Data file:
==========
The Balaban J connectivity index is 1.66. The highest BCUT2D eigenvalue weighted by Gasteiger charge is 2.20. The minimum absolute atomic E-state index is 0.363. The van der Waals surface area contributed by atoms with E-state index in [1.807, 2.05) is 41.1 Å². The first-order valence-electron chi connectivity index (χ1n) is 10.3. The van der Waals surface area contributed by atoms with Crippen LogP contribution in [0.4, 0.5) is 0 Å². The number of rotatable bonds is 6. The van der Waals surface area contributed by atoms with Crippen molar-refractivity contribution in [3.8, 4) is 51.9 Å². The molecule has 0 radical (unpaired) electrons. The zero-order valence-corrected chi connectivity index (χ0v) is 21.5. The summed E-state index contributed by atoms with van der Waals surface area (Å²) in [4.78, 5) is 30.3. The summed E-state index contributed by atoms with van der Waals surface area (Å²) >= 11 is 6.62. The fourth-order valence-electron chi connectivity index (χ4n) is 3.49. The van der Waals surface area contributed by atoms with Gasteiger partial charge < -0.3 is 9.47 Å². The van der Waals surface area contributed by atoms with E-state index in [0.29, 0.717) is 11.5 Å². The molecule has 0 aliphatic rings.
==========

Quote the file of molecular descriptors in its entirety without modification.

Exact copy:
The Balaban J connectivity index is 1.66. The highest BCUT2D eigenvalue weighted by Gasteiger charge is 2.20. The minimum absolute atomic E-state index is 0.363. The van der Waals surface area contributed by atoms with E-state index in [1.807, 2.05) is 41.1 Å². The first-order valence-electron chi connectivity index (χ1n) is 10.3. The van der Waals surface area contributed by atoms with Crippen LogP contribution in [0.4, 0.5) is 0 Å². The number of rotatable bonds is 6. The van der Waals surface area contributed by atoms with Crippen molar-refractivity contribution in [3.8, 4) is 51.9 Å². The molecule has 0 radical (unpaired) electrons. The zero-order valence-corrected chi connectivity index (χ0v) is 21.5. The summed E-state index contributed by atoms with van der Waals surface area (Å²) in [4.78, 5) is 30.3. The summed E-state index contributed by atoms with van der Waals surface area (Å²) >= 11 is 6.62. The fourth-order valence-electron chi connectivity index (χ4n) is 3.49. The van der Waals surface area contributed by atoms with Gasteiger partial charge < -0.3 is 9.47 Å². The van der Waals surface area contributed by atoms with E-state index in [0.29, 0.717) is 11.5 Å². The molecule has 0 aliphatic rings.